The newlywed from Boston, who was killed in a shark attack while paddleboarding with her husband the day after their dream Bahamas wedding, has been identified. The woman has been identified as Lauren Erickson Van Wart, 44, by Bahamian police, who succumbed to injuries sustained in the shark attack, the Royal Bahamas Police Force said on Tuesday.
The shark attacked Van Wart while she was paddleboarding with a relative, off the shores of the five-star Sandals Royal Bahamian Resort in western New Providence, an island off the Bahamas, as reported by the police. A lifeguard, noticing the woman in distress, promptly came to her help but could not save her.
The lifeguard performed CPR but the shark attack had inflicted severe injuries to the woman's right hip and upper limb. Unfortunately, attempts to revive her proved unsuccessful. Witnesses on the nearby beach are said to have heard screams as the horrifying incident unfolded, according to vacationer Debra DeWeese who spoke to DailyMail.com.
Grim photos and videos of the distressing scene shared afterward show the victim's covered body being transported back to the beach on a gurney and subsequently loaded into an ambulance.
Rob Waldron, the CEO of Curriculum Associates, where Lauren Erickson Van Wart worked as a math editor, paid tribute to her dedication and commitment to students.
"Our team is heartbroken and grieving the loss of a dear and trusted colleague and friend,' he said.
"Lauren was a beloved member of our math editorial team, and she infused her deep dedication to students and educators into every material she touched. Her commitment to excellence and outstanding work was driven by a higher purpose, focused on improving learning outcomes for all.
"Our Curriculum Associates community is mourning this tragedy and extends our deepest love and support to Lauren's wonderful husband and all of her family."
Royal Bahamian Police Sergeant Desiree Ferguson told reporters: "Shortly after 11:15 a.m. police were notified that a female visitor from Boston, Massachusetts, USA was attacked by a shark.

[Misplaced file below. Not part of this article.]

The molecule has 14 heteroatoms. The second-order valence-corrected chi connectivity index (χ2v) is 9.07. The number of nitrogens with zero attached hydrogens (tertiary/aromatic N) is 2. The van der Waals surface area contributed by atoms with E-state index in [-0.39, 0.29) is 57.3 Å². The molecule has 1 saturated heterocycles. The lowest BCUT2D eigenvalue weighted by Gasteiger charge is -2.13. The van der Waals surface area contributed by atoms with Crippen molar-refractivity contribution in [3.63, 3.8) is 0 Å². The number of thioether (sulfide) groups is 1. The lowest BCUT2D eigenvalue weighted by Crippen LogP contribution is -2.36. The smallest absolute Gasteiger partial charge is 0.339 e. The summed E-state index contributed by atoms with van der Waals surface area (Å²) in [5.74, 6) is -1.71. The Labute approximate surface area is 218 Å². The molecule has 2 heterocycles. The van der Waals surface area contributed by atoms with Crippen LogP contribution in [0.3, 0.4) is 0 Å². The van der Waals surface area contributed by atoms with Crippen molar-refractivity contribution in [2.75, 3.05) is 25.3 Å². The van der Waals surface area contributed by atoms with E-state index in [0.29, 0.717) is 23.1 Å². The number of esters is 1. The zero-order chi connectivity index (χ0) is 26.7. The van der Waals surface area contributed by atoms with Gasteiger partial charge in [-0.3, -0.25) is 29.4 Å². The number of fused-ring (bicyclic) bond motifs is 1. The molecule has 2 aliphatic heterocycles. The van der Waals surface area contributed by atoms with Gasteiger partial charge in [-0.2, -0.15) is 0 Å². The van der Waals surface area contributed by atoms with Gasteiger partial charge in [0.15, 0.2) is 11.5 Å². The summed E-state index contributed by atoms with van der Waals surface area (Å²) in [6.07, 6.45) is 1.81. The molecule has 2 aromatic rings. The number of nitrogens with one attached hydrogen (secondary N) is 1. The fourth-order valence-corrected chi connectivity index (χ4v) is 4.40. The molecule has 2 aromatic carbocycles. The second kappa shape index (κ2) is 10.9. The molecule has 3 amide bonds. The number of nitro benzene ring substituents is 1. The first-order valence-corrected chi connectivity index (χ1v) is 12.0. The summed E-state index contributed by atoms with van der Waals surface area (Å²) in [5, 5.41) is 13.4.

"According to our initial reports, the female along, with a male relative were paddle boarding just at the rear of a resort in Western New Providence, some 3/4 miles out from the shoreline when she was bitten by the shark.
"A lifeguard on duty who saw what was happening went out in a rescue boat, retrieved the victim, along with the male relative and brought them to safety CPR was administered to the victim.
"However, she suffered serious injuries to the right side of her body, including the right hip region and also her right upper limb.
"Emergency Medical Services responded to this scene they thoroughly assessed the victim and they declared that she show she showed no vital signs of life."
Desperate Efforts but Unsuccessful
DeWeese added that it took a couple of hours to bring the woman back to shore, and afterward, a wheelchair was brought out to help the man believed to be her husband. "I can't imagine what the husband is going through," DeWeese - who was on a day pass from a cruise - added in a Facebook post.
DeWeese mentioned that "the staff and some guests are a bit traumatized."
The specific type of shark that attacked the woman was not immediately identified, although tiger sharks and bull sharks are known to inhabit the waters off the coast of the Bahamas.
Gavin Naylor, the program director of the International Shark Attack File in Florida, said in an interview that there have been several shark-related fatalities reported in the Bahamas over the past five years.
He pointed out that the Bahamas, with its substantial tourist population, sees many people in the water, including visitors who want to view sharks from fishing boats or engage in shark diving activities.
"So the sharks get acclimated, and the animals are a little bit less cautious than they otherwise might be," he said.
Naylor also said that the Bahamas is home to between 30 to 40 shark species. Among them, the Caribbean reef shark, the bull shark, the tiger shark, and the black tip shark are identified with the highest bite frequency.
"Usually, it´s an accidental bite. They think it´s something else," he said. "Once in a while, they´ll actually single out people, and it´s very intentional."
Fatal shark attacks are rare, averaging only about five to six reported worldwide each year, with the majority occurring in Australia.